Carrying forward the craft of pen repair
Mohit M.Rao meets B. Shama Bhat, a specialist in repairing pens since 1971
Like a doctor is immediately recognised by his white coat and stethoscope, B. Shama Bhat, probably the city’s only pen repair specialist can be immediately recognised by ink-daubed fingers and caps of pens sticking out of his pocket.
Even in the age of use-and-throw pens, 59-year-old Mr. Bhat still tends to pens, almost surgeon-like in his approach, replacing the bent nibs of fountain pens or diluting solidified ink to ensure smoothness of writing.
In over 45 years of experience dealing with only the omnipresent writing instrument Mr. Bhat who runs the Vijaya Pen Mart in Hampankatta has accrued a strange wizardry over customers and the pens they want.
Take for instance, a customer who walked into a store and asked, only with the gesture of his fingers, for a pen whose name he had forgotten. Just merely by the way the fingers presented itself while holding an invisible pen, Mr. Bhat guessed the brand wanted by the customer.
Vijaya Pen Mart was started by Mr. Bhat’s father-in-law Venkataramanaya in 1958, and he joined the business in 1971. This was the time of the fountain pen, when nibs, and ink pots were as common a sight in classrooms as notebooks.
“It was mandatory for students to use fountain pens as it helped students develop a neater handwriting. Now, they use only gel and ball pens, and for neater handwriting, they go to handwriting institutes,” he said.
At the heydays of fountain pens – when manufacturers like Pilot, Swan, Blackbird, Flame, Ashoka were household names – Mr. Bhat saw between 500 to 1,000 pens arriving at the store daily for repairs. Now, the number has dwindled to around eight. “While a few students do turn up, most clients who come for repairing pens are court judges, document writers, school headmasters and officials in Deputy Commissioner’s office and taluk office, “ he said.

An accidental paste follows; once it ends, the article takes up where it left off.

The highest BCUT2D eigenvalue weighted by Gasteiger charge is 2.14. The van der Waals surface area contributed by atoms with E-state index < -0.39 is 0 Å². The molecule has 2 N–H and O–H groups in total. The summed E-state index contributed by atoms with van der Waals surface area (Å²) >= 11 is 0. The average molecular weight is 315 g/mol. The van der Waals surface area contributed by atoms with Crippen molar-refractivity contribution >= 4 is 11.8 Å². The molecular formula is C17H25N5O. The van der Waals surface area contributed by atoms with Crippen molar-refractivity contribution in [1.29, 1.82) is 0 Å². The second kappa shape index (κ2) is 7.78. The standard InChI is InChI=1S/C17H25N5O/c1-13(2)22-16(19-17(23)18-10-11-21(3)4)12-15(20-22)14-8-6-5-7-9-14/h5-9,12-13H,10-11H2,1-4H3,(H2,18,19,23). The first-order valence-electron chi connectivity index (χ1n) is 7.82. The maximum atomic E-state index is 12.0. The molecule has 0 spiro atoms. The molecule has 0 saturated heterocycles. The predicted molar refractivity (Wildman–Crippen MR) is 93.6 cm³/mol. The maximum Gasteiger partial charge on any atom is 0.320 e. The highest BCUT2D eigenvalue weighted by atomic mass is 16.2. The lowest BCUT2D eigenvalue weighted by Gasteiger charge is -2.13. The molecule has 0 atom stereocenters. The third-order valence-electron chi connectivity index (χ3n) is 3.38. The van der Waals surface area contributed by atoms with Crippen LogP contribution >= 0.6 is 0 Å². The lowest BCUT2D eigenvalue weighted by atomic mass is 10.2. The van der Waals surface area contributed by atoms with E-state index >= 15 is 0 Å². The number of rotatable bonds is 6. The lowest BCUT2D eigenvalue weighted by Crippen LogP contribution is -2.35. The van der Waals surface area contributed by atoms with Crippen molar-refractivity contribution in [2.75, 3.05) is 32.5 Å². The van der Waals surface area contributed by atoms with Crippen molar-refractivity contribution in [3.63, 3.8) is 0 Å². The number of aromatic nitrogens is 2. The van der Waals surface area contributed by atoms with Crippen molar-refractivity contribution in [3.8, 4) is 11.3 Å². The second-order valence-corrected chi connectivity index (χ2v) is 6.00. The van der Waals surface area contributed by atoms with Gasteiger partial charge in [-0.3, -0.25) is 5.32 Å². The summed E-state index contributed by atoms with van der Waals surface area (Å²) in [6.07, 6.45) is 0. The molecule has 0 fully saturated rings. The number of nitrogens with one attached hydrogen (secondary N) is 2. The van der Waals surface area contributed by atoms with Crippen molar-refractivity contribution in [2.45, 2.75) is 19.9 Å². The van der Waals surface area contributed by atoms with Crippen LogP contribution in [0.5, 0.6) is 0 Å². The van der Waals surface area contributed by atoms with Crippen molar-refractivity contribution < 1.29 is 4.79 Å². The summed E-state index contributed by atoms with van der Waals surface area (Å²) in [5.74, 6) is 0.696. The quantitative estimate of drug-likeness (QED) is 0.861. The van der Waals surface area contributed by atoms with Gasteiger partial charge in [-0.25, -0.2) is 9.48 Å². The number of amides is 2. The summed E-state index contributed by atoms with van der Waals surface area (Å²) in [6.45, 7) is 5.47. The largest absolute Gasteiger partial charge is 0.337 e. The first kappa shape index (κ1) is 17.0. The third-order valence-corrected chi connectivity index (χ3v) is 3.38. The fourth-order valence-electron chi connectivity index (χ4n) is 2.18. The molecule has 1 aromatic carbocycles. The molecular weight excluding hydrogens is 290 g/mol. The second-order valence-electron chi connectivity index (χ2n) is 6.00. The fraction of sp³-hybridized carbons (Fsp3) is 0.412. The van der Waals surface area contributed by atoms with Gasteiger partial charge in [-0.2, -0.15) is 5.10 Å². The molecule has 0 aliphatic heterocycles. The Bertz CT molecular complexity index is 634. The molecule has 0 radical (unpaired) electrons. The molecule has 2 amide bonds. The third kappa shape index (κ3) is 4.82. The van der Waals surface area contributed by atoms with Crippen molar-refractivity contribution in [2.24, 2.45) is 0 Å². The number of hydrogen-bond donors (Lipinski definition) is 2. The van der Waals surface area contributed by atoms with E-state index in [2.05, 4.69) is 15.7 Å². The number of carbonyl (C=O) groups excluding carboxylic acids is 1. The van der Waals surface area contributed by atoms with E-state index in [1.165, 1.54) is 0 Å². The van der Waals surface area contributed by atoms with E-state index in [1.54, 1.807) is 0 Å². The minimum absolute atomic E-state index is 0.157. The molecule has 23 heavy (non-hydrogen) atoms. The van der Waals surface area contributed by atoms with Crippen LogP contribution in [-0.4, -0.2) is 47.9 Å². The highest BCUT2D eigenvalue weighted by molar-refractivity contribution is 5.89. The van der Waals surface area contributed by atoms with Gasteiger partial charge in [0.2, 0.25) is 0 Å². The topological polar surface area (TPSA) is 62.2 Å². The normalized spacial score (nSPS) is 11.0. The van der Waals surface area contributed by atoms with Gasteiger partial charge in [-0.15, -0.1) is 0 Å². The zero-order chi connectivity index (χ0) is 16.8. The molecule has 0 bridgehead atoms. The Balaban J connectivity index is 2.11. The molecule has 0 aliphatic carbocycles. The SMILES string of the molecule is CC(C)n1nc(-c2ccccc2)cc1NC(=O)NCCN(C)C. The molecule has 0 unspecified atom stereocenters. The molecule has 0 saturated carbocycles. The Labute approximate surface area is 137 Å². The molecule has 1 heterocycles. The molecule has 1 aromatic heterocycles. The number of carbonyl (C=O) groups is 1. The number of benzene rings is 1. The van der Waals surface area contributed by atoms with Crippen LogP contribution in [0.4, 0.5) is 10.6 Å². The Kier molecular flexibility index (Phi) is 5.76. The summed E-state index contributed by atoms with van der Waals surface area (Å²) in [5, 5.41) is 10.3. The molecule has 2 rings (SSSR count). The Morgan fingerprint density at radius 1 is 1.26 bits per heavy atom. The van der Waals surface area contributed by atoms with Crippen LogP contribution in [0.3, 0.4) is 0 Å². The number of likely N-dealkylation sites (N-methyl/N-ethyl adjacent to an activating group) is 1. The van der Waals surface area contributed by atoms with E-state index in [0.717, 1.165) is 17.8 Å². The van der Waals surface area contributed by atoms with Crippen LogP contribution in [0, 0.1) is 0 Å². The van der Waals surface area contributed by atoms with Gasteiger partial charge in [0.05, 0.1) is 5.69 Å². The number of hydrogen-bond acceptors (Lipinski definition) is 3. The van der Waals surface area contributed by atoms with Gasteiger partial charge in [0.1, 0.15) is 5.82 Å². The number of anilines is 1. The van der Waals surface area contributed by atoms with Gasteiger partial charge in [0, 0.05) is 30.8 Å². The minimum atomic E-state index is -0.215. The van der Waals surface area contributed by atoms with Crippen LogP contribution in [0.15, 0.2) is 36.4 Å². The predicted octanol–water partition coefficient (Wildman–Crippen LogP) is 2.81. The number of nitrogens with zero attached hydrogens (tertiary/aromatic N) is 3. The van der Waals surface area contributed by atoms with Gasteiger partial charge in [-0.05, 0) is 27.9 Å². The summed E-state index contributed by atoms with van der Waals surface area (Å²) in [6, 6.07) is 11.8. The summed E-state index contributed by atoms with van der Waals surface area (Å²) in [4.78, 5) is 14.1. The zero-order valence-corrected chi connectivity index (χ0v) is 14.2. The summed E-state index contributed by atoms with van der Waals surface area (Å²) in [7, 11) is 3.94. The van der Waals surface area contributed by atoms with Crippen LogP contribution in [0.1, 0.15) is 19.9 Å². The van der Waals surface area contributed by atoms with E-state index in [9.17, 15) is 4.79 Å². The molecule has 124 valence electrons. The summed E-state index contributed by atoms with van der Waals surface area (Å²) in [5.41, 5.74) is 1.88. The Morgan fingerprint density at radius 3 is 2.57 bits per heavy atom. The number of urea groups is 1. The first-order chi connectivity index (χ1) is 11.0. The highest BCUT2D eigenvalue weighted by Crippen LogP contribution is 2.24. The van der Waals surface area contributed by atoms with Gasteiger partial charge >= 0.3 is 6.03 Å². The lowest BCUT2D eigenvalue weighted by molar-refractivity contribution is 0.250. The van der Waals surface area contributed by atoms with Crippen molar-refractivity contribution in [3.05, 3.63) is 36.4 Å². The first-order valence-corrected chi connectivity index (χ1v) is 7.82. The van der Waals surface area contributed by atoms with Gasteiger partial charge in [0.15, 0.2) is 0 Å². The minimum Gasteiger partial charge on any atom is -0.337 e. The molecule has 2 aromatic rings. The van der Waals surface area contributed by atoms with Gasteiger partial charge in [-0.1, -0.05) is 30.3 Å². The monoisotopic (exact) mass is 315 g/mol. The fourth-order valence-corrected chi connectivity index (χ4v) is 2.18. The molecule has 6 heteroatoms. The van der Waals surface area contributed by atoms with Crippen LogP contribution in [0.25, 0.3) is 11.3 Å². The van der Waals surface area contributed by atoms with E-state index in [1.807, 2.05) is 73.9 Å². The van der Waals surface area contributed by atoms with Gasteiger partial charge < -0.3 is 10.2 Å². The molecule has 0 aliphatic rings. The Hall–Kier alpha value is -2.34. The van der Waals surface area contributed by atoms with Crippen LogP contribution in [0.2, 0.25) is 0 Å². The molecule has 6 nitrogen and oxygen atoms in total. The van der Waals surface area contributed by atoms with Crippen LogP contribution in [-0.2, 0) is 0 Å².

Apart from reduction in pen repairs, Mr. Bhat even laments that his job has transformed from a salesman’s job to just a delivery man. “Customers used to walk in and ask many questions before buying a pen. It used to be a challenge to sell a pen. Now, however, brands are what people want. They see an advertisement on television or in newspapers and they only want that pen,” he said.
Does it sometimes get dull for Mr. Bhat after having dealt with pens for four decades? He scoffs and immediately retorts: “From the time a boy enters Class 4 to when he retires, he needs a pen. I’ve had customers for over 30 years and it is exciting to see them every time they enter the store. And, everyday, I’m learning something new – new brands, new customer preferences. I still feel like a student learning about things,” he said.